Yesterday I saw a suicide victim. I didn’t actually see the woman jump but I passed the scene just minutes after.
She had left her shoes and sunglasses on the wall of Cesena’s old bridge before throwing herself off.
When I drove over, the traffic was moving very slowly. Standing by the side of the road were a young man in full cycling gear and another woman who was probably on the way to the nearby market. At first I thought they were simply admiring the view but something in their expressions told me they had stopped for some other reason.
When I turned the corner, I saw more people were staring towards the bridge from both sides of the river bank. I pulled over and saw they were gazing at a motionless figure lying face down on the flat rocks below the bridge.
The medics arrived seconds after. They easily navigated the shallow water and walked over to the body. One reached down and confirmed the inevitable. They covered the deceased with a white sheet. There was something horribly banal and undramatic about it all.
Today, I looked in the local newspaper to find out who the woman was.
The news story amounted to no more than a hundred words. It said that she was 72 and came from Cesenatico, a nearby coastal town. No name was given and no information as to what drove her to this very public end. The death was described as an “insane act”.
I wondered whether her home town was correct. These stories are given to junior reporters and the facts are notoriously unreliable. If she really come from Cesenatico it would have meant a 45 minute bus journey and a 15 minute walk from the station to the bridge. Why did she choose this location? Did it hold some special meaning for her? If so, this information probably died with her.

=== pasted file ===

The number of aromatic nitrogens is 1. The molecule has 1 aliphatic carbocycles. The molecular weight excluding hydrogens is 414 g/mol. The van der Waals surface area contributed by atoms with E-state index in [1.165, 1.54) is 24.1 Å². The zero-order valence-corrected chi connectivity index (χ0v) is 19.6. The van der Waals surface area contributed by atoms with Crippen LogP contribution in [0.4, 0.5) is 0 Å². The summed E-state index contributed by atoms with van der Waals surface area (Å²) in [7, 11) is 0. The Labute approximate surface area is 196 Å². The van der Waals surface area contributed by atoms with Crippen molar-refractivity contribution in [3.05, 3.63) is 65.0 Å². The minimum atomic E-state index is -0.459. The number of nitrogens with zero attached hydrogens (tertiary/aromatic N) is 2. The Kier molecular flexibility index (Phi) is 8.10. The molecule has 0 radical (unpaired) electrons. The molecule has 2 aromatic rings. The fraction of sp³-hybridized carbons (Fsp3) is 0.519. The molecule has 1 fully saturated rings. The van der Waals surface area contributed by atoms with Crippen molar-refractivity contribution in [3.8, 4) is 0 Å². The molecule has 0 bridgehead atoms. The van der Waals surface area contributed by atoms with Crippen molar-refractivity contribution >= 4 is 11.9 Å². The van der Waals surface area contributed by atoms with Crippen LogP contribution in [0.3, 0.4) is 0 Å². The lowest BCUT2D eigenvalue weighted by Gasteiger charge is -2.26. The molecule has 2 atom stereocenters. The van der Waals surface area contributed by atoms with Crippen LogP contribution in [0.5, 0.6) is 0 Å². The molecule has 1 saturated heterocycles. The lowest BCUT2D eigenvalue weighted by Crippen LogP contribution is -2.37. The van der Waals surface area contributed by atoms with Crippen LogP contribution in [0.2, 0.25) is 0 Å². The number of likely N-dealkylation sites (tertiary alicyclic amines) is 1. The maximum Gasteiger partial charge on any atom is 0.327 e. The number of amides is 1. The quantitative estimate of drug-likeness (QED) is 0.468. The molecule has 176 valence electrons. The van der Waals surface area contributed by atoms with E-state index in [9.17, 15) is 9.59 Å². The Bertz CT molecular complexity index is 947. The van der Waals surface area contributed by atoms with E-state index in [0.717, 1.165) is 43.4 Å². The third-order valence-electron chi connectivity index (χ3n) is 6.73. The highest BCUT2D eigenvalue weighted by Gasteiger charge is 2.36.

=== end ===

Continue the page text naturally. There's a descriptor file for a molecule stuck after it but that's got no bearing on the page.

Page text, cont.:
I wondered too, why the rookie had chosen to describe the suicide as “insane” rather than “sad”, “tragic” or “inexplicable”. To label it as an act of madness without knowing anything about the poor woman’s state of mental or physical health seemed both callous and dismissive.
Surely, she merited a modicum of sympathy for the desperate state she must have been in as she lifted herself onto the wall of the bridge, removed her shoes and sunglasses, and took a belly dive into oblivion.
Maybe she just couldn’t face people saying a ‘what a nice way to go’ as imagined in Roger McGough’s touching yet funny poem Let Me Die A Youngman’s Death:
Let me die a youngman’s death
not a clean and inbetween
the sheets holywater death
not a famous-last-words
peaceful out of breath death
When I’m 73
and in constant good tumour
may I be mown down at dawn
by a bright red sports car
on my way home
from an allnight party
Or when I’m 91
with silver hair
and sitting in a barber’s chair
may rival gangsters
with hamfisted tommyguns burst in
and give me a short back and insides
Or when I’m 104
and banned from the Cavern
may my mistress
catching me in bed with her daughter
and fearing for her son
cut me up into little pieces
and throw away every piece but one
Let me die a youngman’s death
not a free from sin tiptoe in
candle wax and waning death
not a curtains drawn by angels borne
‘what a nice way to go’ death.